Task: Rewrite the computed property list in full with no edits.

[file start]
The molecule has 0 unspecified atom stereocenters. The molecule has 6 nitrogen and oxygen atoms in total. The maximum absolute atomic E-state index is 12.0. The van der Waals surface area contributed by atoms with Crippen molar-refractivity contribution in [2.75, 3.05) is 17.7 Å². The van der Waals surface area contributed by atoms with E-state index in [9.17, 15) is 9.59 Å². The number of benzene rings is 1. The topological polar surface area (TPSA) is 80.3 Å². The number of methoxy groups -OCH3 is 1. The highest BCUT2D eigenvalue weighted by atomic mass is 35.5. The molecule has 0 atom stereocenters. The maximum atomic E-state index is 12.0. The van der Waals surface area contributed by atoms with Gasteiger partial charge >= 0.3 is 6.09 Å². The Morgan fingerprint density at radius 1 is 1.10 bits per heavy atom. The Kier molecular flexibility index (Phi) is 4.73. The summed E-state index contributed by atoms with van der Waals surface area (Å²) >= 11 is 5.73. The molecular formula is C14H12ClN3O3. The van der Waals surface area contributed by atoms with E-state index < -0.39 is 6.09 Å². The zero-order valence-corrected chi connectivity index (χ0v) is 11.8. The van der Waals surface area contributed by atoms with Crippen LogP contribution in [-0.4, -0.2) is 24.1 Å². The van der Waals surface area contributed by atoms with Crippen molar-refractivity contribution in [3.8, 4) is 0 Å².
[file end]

The molecule has 0 unspecified atom stereocenters. The molecule has 6 nitrogen and oxygen atoms in total. The maximum absolute atomic E-state index is 12.0. The van der Waals surface area contributed by atoms with Crippen molar-refractivity contribution in [2.75, 3.05) is 17.7 Å². The van der Waals surface area contributed by atoms with E-state index in [9.17, 15) is 9.59 Å². The number of benzene rings is 1. The topological polar surface area (TPSA) is 80.3 Å². The number of methoxy groups -OCH3 is 1. The highest BCUT2D eigenvalue weighted by atomic mass is 35.5. The molecule has 0 atom stereocenters. The maximum atomic E-state index is 12.0. The van der Waals surface area contributed by atoms with Gasteiger partial charge >= 0.3 is 6.09 Å². The Morgan fingerprint density at radius 1 is 1.10 bits per heavy atom. The Kier molecular flexibility index (Phi) is 4.73. The summed E-state index contributed by atoms with van der Waals surface area (Å²) >= 11 is 5.73. The molecular formula is C14H12ClN3O3. The van der Waals surface area contributed by atoms with E-state index < -0.39 is 6.09 Å². The zero-order valence-corrected chi connectivity index (χ0v) is 11.8. The van der Waals surface area contributed by atoms with Crippen LogP contribution in [-0.4, -0.2) is 24.1 Å². The van der Waals surface area contributed by atoms with Crippen molar-refractivity contribution in [3.8, 4) is 0 Å².